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Youth in Adult Courts, Jails, and Prisons

December 16, 2021
Marcy Mistrett and Mariana Espinoza
This brief reviews the history, harms, pathways and trends that treat children as if they were adults.
Youth in Adult Courts, Jails, and Prisons

At the turn of the 21st century, it was estimated that 250,000 children every year were charged as adults in the United States. By 2019, that number had dropped 80% to 53,000. This drop is to be celebrated and is the result of legislative changes in 44 states and the District of Columbia, as well as federal funding incentives. However, there is still much work to be done. The children that remain exposed to the adult criminal legal system are overwhelmingly youth of color. The vast majority serve short sentences in adult jail or prison and return home by their 21st birthdays, the age at which services can be extended to in the youth justice system in the vast majority of states; indicating that many youth could be served, more appropriately, by the youth justice system.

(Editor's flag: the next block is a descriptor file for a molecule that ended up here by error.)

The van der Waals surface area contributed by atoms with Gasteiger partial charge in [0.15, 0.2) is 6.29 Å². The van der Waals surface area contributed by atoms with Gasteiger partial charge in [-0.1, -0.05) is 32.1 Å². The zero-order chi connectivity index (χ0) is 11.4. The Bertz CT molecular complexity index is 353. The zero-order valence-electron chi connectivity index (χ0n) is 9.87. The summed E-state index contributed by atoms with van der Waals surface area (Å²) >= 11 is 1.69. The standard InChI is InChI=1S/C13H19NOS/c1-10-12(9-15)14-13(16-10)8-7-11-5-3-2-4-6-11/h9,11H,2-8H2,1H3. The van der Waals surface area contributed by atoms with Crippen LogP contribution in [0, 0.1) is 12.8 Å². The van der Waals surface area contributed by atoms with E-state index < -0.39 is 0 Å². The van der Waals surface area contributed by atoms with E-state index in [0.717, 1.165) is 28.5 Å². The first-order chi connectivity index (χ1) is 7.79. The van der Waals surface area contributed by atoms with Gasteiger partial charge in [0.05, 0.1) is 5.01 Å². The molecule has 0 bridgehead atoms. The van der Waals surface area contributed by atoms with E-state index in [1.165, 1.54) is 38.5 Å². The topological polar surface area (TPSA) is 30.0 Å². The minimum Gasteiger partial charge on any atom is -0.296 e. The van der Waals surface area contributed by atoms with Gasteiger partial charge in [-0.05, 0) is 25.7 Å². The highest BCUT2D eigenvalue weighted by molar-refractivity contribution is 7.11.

This brief reviews the history, harms, pathways and trends that treat children as if they were adults. Click here to read the full brief.

 
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